“He’s gangly, but he’s one of the strongest, if not the strongest, guy on the team,” Allen said. “He’s fully dedicated to the weight room. He didn’t add too much mass, and even though he gained 15 pounds, he’s a lot faster than he was last year. That doesn’t just happen.”
Endersby’s teammate and longtime friend Chris Ayala has a theory.
“His sister is a bodybuilder,” he said, smiling. “I think he’s following in her footsteps, trying to keep up.”
Endersby exists to drive in runs.
Gerbasi believes if Orange gets a runner to second base by Endersby’s turn at the plate, his team will score. He can even sift through old box scores to prove his point. Endersby leads Orange County in runs batted in, and Orange will likely surpass last season’s total of 120 runs scored.
“He’s the hardest working kid by far,” Ayala said.
Though pitchers rarely throw him fastballs anymore, Endersby does not fool easily.
Gerbasi encourages Endersby to be aggressive early in the count, no matter the situation. Even so, Endersby is one of the toughest hitters in the county to strike out.
“He’s vicious at the plate,” Gerbasi said. “He doesn’t over-swing. It’s more like a controlled chaos. He gives himself the best chance to drive the ball.”
Endersby tends to keep his mouth open at the plate, saying it’s his way of staying relaxed.
He clears his mind in the batter’s box, thinking only of the oncoming pitch. He wants fielders to complete as many catches in a play as possible, meaning he would much rather hit the ball on the ground than hit it in the air. Endersby said he doesn’t get under too many pitches, and halfway through the season, he’s more likely to rope a double in the gap than mash a ball over the fence.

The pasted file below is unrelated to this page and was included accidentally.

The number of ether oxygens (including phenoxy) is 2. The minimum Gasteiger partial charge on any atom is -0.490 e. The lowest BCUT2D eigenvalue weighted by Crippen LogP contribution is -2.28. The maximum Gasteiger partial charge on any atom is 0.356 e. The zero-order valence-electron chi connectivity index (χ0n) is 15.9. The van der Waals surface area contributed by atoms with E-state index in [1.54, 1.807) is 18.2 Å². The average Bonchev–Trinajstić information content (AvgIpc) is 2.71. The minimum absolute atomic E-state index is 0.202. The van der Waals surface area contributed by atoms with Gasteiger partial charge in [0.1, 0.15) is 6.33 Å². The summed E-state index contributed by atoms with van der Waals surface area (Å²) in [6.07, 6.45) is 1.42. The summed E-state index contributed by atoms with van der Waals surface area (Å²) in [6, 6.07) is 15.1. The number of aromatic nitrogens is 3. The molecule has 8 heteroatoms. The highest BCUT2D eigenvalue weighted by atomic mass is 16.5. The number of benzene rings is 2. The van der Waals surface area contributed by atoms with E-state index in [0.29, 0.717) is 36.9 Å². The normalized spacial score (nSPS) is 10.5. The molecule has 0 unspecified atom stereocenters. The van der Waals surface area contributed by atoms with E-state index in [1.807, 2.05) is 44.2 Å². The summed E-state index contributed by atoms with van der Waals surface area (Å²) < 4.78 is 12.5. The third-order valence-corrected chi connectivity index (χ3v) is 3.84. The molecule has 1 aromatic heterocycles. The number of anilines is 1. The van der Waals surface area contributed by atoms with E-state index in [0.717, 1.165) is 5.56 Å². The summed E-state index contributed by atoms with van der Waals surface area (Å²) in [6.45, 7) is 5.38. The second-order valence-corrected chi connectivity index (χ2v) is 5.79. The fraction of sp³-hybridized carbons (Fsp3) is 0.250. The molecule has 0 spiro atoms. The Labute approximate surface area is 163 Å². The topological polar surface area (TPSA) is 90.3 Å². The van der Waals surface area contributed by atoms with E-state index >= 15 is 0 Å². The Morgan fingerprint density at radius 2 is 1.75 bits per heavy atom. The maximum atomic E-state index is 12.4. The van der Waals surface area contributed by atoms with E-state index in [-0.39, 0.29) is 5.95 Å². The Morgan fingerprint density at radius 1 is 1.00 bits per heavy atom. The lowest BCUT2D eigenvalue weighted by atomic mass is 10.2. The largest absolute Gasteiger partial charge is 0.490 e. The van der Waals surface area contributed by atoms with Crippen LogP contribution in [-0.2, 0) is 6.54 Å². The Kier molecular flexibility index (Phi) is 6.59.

Allen teaches his hitters how to command the outer third of the plate, where high school pitchers live early in the count, he said. As a result, Endersby, a right-handed hitter, rarely pulls the ball. Most of his hits are to the right side of the field – a product of his “hand speed and strength,” Allen said.
Endersby jokes that coaches have told him he has “unnecessary power.”
“If you’re up there at the plate, feeling like you can’t get out, it’s like anything in life, you’re going to be successful,” Allen said. “If you’re up there, thinking that it’ll be a stroke of luck if you succeed, then you’re going to fail. You have to have quiet confidence in you, and that’s what James has.”
Endersby, 17, is surrounded by Division I experience.
Gerbasi played at Cal State Fullerton in 2007. Allen, at Santa Ana College and later at Lewis and Clark College in 2009. Club coaches of Endersby’s played locally, also.
Gerbasi went as far as to say Endersby reminds him of a college ballplayer already. Allen called Endersby “an upgraded version of me in college.”
Those compliments are not lost on the kid.
“I try to be perfect at everything I do,” Endersby said. “I know it’s not possible, but I expect it out of myself.”
For the second consecutive year, Endersby – who moved from second to third base this season – will play for the Texas Rangers’ scout team this fall. He also previously played for O.C. Premier’s Junior Olympics team.
“If we had nine Jimmys on the team,” Gerbasi said, “we would win the Golden West League championship easily.”
College recruiters are popping up at Orange’s games, and Gerbasi said if they’re not looking at Endersby’s teammate Jared Sturgeon – a mountain of a starting pitcher – then they’re looking at the power hitter manning third base.
“I’m trying to get my name out there, but not get my name out there,” Endersby said. “My coaches say ‘The squeaky wheel always gets the oil,’ but I want to stay humble, block everything out of my head and just play my game.”